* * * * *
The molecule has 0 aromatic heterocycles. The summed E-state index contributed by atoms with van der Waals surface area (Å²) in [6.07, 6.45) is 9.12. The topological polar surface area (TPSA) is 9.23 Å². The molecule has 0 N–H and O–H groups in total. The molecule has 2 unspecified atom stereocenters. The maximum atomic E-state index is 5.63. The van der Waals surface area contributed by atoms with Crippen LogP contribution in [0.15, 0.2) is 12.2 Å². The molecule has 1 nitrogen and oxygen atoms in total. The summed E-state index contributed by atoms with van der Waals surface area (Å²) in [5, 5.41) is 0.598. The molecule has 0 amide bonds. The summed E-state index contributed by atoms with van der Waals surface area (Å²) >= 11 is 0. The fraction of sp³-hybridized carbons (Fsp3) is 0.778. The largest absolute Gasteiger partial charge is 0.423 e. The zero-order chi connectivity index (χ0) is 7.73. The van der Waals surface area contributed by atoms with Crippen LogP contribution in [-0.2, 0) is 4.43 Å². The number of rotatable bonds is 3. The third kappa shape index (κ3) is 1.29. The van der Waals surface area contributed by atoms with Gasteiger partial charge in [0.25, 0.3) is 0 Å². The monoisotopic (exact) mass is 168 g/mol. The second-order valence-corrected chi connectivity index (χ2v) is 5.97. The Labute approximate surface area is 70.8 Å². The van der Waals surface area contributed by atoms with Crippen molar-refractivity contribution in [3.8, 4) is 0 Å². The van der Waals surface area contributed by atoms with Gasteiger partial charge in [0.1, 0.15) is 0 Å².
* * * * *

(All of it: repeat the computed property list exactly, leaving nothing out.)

The molecule has 0 aromatic heterocycles. The summed E-state index contributed by atoms with van der Waals surface area (Å²) in [6.07, 6.45) is 9.12. The topological polar surface area (TPSA) is 9.23 Å². The molecule has 0 N–H and O–H groups in total. The molecule has 2 unspecified atom stereocenters. The maximum atomic E-state index is 5.63. The van der Waals surface area contributed by atoms with Crippen LogP contribution in [0.15, 0.2) is 12.2 Å². The molecule has 1 nitrogen and oxygen atoms in total. The summed E-state index contributed by atoms with van der Waals surface area (Å²) in [5, 5.41) is 0.598. The molecule has 0 amide bonds. The summed E-state index contributed by atoms with van der Waals surface area (Å²) >= 11 is 0. The fraction of sp³-hybridized carbons (Fsp3) is 0.778. The largest absolute Gasteiger partial charge is 0.423 e. The zero-order chi connectivity index (χ0) is 7.73. The van der Waals surface area contributed by atoms with Crippen LogP contribution in [-0.2, 0) is 4.43 Å². The number of rotatable bonds is 3. The third kappa shape index (κ3) is 1.29. The van der Waals surface area contributed by atoms with Gasteiger partial charge in [0.25, 0.3) is 0 Å². The monoisotopic (exact) mass is 168 g/mol. The second-order valence-corrected chi connectivity index (χ2v) is 5.97. The Labute approximate surface area is 70.8 Å². The van der Waals surface area contributed by atoms with Crippen molar-refractivity contribution in [3.8, 4) is 0 Å². The van der Waals surface area contributed by atoms with Gasteiger partial charge in [0.1, 0.15) is 0 Å².